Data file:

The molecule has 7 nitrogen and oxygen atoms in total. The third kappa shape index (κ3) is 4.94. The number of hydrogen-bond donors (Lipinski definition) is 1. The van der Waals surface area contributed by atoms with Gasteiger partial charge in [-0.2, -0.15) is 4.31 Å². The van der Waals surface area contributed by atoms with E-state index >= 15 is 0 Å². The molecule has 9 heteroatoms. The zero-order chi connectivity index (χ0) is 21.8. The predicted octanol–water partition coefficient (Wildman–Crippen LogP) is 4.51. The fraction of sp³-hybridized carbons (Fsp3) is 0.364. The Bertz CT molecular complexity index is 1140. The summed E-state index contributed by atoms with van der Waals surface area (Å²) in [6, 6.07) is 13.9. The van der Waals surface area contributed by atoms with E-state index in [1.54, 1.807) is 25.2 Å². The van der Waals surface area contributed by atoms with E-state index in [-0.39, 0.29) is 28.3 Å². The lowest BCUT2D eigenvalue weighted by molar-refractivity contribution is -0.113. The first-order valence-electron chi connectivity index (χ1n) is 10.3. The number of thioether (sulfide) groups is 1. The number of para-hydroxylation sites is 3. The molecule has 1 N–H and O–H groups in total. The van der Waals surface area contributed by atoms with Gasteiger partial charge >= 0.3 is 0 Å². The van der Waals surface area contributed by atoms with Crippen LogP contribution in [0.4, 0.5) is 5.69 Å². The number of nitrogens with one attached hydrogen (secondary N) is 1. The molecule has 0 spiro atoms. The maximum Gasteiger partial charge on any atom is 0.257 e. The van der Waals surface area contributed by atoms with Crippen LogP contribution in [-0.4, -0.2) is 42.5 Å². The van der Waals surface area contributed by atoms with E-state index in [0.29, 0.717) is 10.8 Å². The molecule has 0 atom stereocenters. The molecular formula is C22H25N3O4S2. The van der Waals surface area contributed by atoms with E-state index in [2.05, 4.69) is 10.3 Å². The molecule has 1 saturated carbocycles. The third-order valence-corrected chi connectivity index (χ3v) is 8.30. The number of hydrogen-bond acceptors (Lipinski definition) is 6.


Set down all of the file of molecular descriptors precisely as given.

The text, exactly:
The molecule has 7 nitrogen and oxygen atoms in total. The third kappa shape index (κ3) is 4.94. The number of hydrogen-bond donors (Lipinski definition) is 1. The van der Waals surface area contributed by atoms with Gasteiger partial charge in [-0.2, -0.15) is 4.31 Å². The van der Waals surface area contributed by atoms with E-state index >= 15 is 0 Å². The molecule has 9 heteroatoms. The zero-order chi connectivity index (χ0) is 21.8. The predicted octanol–water partition coefficient (Wildman–Crippen LogP) is 4.51. The fraction of sp³-hybridized carbons (Fsp3) is 0.364. The Bertz CT molecular complexity index is 1140. The summed E-state index contributed by atoms with van der Waals surface area (Å²) in [6, 6.07) is 13.9. The van der Waals surface area contributed by atoms with E-state index in [1.54, 1.807) is 25.2 Å². The van der Waals surface area contributed by atoms with E-state index in [-0.39, 0.29) is 28.3 Å². The lowest BCUT2D eigenvalue weighted by molar-refractivity contribution is -0.113. The first-order valence-electron chi connectivity index (χ1n) is 10.3. The number of thioether (sulfide) groups is 1. The number of para-hydroxylation sites is 3. The molecule has 1 N–H and O–H groups in total. The van der Waals surface area contributed by atoms with Gasteiger partial charge >= 0.3 is 0 Å². The van der Waals surface area contributed by atoms with Crippen LogP contribution in [0.4, 0.5) is 5.69 Å². The number of nitrogens with one attached hydrogen (secondary N) is 1. The molecule has 0 spiro atoms. The maximum Gasteiger partial charge on any atom is 0.257 e. The van der Waals surface area contributed by atoms with Crippen LogP contribution in [-0.4, -0.2) is 42.5 Å². The van der Waals surface area contributed by atoms with E-state index in [0.29, 0.717) is 10.8 Å². The molecule has 0 atom stereocenters. The molecular formula is C22H25N3O4S2. The van der Waals surface area contributed by atoms with E-state index in [2.05, 4.69) is 10.3 Å². The molecule has 1 saturated carbocycles. The third-order valence-corrected chi connectivity index (χ3v) is 8.30. The number of hydrogen-bond acceptors (Lipinski definition) is 6.